Oct 23 2005

Palestinian election fever

Published by at 2:29 am under Articles,Palestinian politics

By Daoud Kuttab

The mood is becoming upbeat in Palestine these days. Election fever is building up as December and January are expecting important polls. Major Palestinian cities, like Nablus, Ramallah, Hebron,Gaza , Jenin, Rafah, are due to elect mayors and city councils in December. The following month, the entire Palestinian public is due to elect a new legislative council. The city elections will be the first since 1976, legislative elections are the first since 1995. All city mayors in office today are appointed rather than elected. Legislators have been in office for ten years.

While municipal elections are generating interest in the major cities, it is the legislative elections that are the centre of focus, for two important reasons. This is the first time that the Islamic groups (predominantly Hamas) agree to participate in these elections, and they will be mixed. Palestinians will vote using two papers: one to choose 66 members based on district representation, and an equal number to be chosen based on party lists. The latter will be closely watched throughout the Arab world; they will be strengthening political parties and give credence to some of the smallest parties. Using this proportional representation will allow small parties, which might not be able to get a single candidate chosen in a particular district but a combination of votes from all over Palestine , to have a member or two from their party elected.

The pioneering nature of the elections, unfortunately, is not what has grabbed the headlines, but rather the fact that Hamas (as well as Islamic Jihad) plans to participate in the elections. Israeli opposition has varied from calls that any party participating in the elections recognise Israel first to calls for disarming the Islamic groups.


Palestinian officials, as well as the public at large, have been entirely supporting Hamas’ right to participate in the elections. For years Palestinians have been trying to convince Hamas and Islamic Jihad to try and channel their energies through the ballot box and not through the bullet. In fact this is the exact terminology that Shimon Peres used in the past trying to encourage political empowerment of Palestinian militants.


Hamas has repeatedly rejected participation in the political process, stressing that it legitimises the Oslo process which it opposed. But after five years of a military Intifada which has shown the Islamic militants the limits of military action, moderate elements in Hamas finally prevailed and announced their agreement to participate in the upcoming legislative elections. The election participation was part of an agreement reached in Cairo with the active involvement of the head of the Egyptian intelligence service.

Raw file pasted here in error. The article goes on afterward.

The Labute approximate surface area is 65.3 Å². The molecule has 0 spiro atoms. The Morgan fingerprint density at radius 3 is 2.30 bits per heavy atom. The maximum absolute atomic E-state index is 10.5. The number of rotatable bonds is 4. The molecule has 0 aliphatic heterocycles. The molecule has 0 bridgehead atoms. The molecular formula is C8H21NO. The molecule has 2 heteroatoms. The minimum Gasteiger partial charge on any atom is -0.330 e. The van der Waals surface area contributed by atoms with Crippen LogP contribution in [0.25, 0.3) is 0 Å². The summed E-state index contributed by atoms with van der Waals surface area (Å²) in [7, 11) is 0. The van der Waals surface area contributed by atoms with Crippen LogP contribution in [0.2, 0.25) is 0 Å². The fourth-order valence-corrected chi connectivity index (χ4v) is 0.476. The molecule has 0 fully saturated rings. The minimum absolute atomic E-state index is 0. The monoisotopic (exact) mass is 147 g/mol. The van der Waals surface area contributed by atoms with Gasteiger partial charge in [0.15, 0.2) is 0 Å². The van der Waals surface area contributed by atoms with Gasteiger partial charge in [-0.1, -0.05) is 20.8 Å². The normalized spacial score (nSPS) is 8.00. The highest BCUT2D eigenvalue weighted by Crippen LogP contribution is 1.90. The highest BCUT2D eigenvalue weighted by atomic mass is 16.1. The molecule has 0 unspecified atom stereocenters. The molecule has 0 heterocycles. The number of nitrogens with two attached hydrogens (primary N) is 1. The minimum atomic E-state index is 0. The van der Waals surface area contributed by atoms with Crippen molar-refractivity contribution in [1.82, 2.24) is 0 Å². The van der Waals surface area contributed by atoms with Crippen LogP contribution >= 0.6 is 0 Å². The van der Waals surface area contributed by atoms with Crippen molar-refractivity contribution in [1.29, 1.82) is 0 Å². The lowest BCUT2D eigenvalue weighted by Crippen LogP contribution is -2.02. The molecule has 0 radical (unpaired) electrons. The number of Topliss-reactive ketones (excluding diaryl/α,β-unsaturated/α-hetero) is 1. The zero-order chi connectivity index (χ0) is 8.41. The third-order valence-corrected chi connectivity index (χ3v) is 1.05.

The Palestinian president promised that elections would take place in the summer of 2005; in return, the Islamic groups agreed to tahdia — a unilateral period of quiet. But the elections didn’t take place in the summer for a variety of reasons, among which the fact that the election law had not been agreed upon by the legislature and President Mahmoud Abbas had little choice but to postpone the elections till January 2006. The Islamic groups initially protested this postponement but finally accepted it and began preparing for it.

Their success in the initial phase of the municipal elections seems to have worked negatively for them, worrying Israel and Washington . While most observers feel that Hamas and other Islamic candidates are not likely to win more than 30-35 per cent of the vote, Israel demanded that they not be allowed to participate in the elections. This and the fact that Israel has recently began rounding up political leaders of Hamas (including the moderate Hassan Yousef who publicly accepted the two-state solution along the 1967 borders) is bound to increase the Islamic groups’ popularity.

Islamic leaders have repeatedly said that they are not seeking a political coup in the elections but that they are serious about being part of the Palestinian decision-making process.

If the US and Israel want Hamas and Islamic Jihad to participate neither in the military struggle nor in the political arena, what is it that they want them to do?

This issue becomes even more sensitive when taken in the context of US efforts to spread democracy in the greater Middle East and its insistence that its democratic call don’t exclude Muslim parties. Arabs and Muslims, as well as Palestinians, will be closely watching how the United States deals with this issue. If it fails this test, it is unlikely that its ideas will have any chance of success in other Arab or Muslim areas.



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